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Empyema Guidelines
Empyema Guidelines
Empyema Guidelines
Empyema Guidelines
Empyema Guidelines
Empyema Guidelines
Empyema Guidelines
Empyema Guidelines
Empyema Guidelines
Empyema Guidelines
Empyema Guidelines
Empyema Guidelines
Empyema Guidelines
Empyema Guidelines
Empyema Guidelines
Empyema Guidelines
Empyema Guidelines
Empyema Guidelines
Empyema Guidelines
Empyema Guidelines
Empyema Guidelines
Empyema Guidelines
Empyema Guidelines
Empyema Guidelines
Empyema Guidelines
Empyema Guidelines
Empyema Guidelines
Empyema Guidelines
Empyema Guidelines
Empyema Guidelines
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Empyema Guidelines

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Guidelines in management of Empyema

Guidelines in management of Empyema

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  • 1. EMPYEMA GUIDELINES Dr.PREETHAM KUMAR REDDY CONSULTANT PEDIATRICIAN & INTENSIVIST RAINBOW CHILDREN’S HOSPITAL
  • 2. Empyema <ul><li>Pus and fluid from infected tissue in the pleural cavity. </li></ul><ul><li>Also called empyema thoracis, or empyema of the chest. </li></ul><ul><li>Empyema has a number of causes but is most frequently a complication of pneumonia. </li></ul>
  • 3. Thoracic Empyema
  • 4. Thoracic Empyema-- Stage 1 <ul><li>Exudative effusion. </li></ul><ul><li>Increased permeability of the inflammatory and swollen pleural surface. </li></ul><ul><li>Corresponds to the uncomplicated parapneumonic effusion. </li></ul><ul><li>Sterile, fibrin and PMN may present. </li></ul>
  • 5. Uncomplicated Effusion <ul><li>Nonpurulent. </li></ul><ul><li>-ve Gram’s stain -ve culture. </li></ul><ul><li>Free flowing </li></ul><ul><li>pH 7.3 </li></ul><ul><li>normal glucose level </li></ul><ul><li>LDH <1000 IU/L. </li></ul><ul><li>Most resolve with appropriate antibiotics treatment and resolution of the pulmonary infection. </li></ul><ul><li>Progress from stage 1 to 2 may occur quickly, often within 24–48 h . </li></ul>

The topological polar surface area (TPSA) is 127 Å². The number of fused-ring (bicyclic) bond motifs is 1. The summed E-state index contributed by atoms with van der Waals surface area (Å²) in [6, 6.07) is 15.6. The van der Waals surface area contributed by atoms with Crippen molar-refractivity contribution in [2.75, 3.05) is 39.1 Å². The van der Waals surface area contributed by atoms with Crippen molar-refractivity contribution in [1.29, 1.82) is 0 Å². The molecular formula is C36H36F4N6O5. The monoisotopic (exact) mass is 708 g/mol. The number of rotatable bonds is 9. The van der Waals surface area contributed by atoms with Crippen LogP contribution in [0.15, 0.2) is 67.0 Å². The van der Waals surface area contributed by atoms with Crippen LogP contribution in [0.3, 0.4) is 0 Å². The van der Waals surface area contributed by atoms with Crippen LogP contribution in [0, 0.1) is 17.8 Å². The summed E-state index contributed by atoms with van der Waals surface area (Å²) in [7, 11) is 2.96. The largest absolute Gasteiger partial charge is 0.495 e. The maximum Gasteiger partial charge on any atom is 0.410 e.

• 6. Thoracic Empyema-- Stage 2 <ul><li>Fibropurulent / true empyema / complicated pleural effusion. </li></ul><ul><li>Initial-- fluid is clear : </li></ul><ul><li> WBC > 500 cell/μL </li></ul><ul><li> Protein> 2.5 g/dL </li></ul><ul><li> pH< 7.2, </li></ul><ul><li> LDH< 1000 IU/L, fibrin deposits. </li></ul><ul><li>Angioblastic and fibroblastic proliferation, heavy fibrin deposition on both pleura, particularly the parietal pleura. </li></ul>
  • 7. <ul><li>Later– </li></ul><ul><li>fluid purulent </li></ul><ul><li>WBC 15000, </li></ul><ul><li>ph <7.0, </li></ul><ul><li>glucose < 50 mg/dL </li></ul><ul><li>LDH > 1000 IU/L. </li></ul>
  • 8. Thoracic Empyema-- Stage 3 <ul><li>1 week after infection-- collagen organization, entrapment of the underlying lung. </li></ul><ul><li>3-4 week-- mature, turns into a peel. </li></ul><ul><li>peel prevents entry of anti-microbial drugs in the pleural space and contributes to drug resistance. </li></ul><ul><li>Thickened pleural peel restricts lung movement and leads to trapped lung and f ibrothorax </li></ul>
  • 9. Etiology <ul><li>Pneumococcal infection remains the most common isolated cause in developed countries, with Staphylococcus aureus the predominant pathogen in the developing world. </li></ul><ul><li>Jaffe et al. Pediatr Pulmonol. 2005; 40:148-156 . </li></ul>
  • 10. US prevalence <ul><li>After prevnar (1999-2000 vs 2001-2002) </li></ul><ul><li>1) Patients admitted with empyema (per 10 000 admissions) decreased from 23 to 12.6 </li></ul><ul><li>2) Prevalence of S pneumoniae has decreased from 66% to 27% </li></ul><ul><li>3) S aureus has become the most common pathogen isolated (18% vs 60%), with 78% of those being methicillin resistant. </li></ul><ul><li>Schultz et al.Pediatrics. 2004 Jun;113(6):1735-40 </li></ul>
  • 11. 265 children with empyema admitted to the PGIMER, 1989–98 <ul><li>Culture positivity had decreased significantly (48% v 75%) over the years. </li></ul><ul><li>Staphylococcus aureus commonest (77%) aetiological agent; </li></ul><ul><li>S treptococcus pneumoniae cases seen during the winter and spring season. </li></ul><ul><li>Gram negative rods grew in 11%. </li></ul><ul><li>Community acquired MRSA in 3 patients </li></ul><ul><li>Baranwal et al .Arch Dis Child. 2003 November; 88(11): 1009–1014 . </li></ul>
  • 12. Diagnostic Evaluation <ul><li>Radiographic Studies </li></ul><ul><li>PA and decubitus x-ray </li></ul><ul><li>First step in diagnosis </li></ul><ul><li>Fluid layer is seen on dependent side </li></ul>
  • 13. USG <ul><li>Very useful tool for diagnosis, guidance of thoraco-centesis, or pleural catheter placement. </li></ul><ul><li>Sonography can distinguish solid from liquid pleural abnormalities with 92% accuracy compared to 68% accuracy with chest X -ray. When both are combined, accuracy rises to 98% </li></ul><ul><li>USG shows limiting membranes suggesting the presence of loculated collections even when they are invisible by CT scan. </li></ul>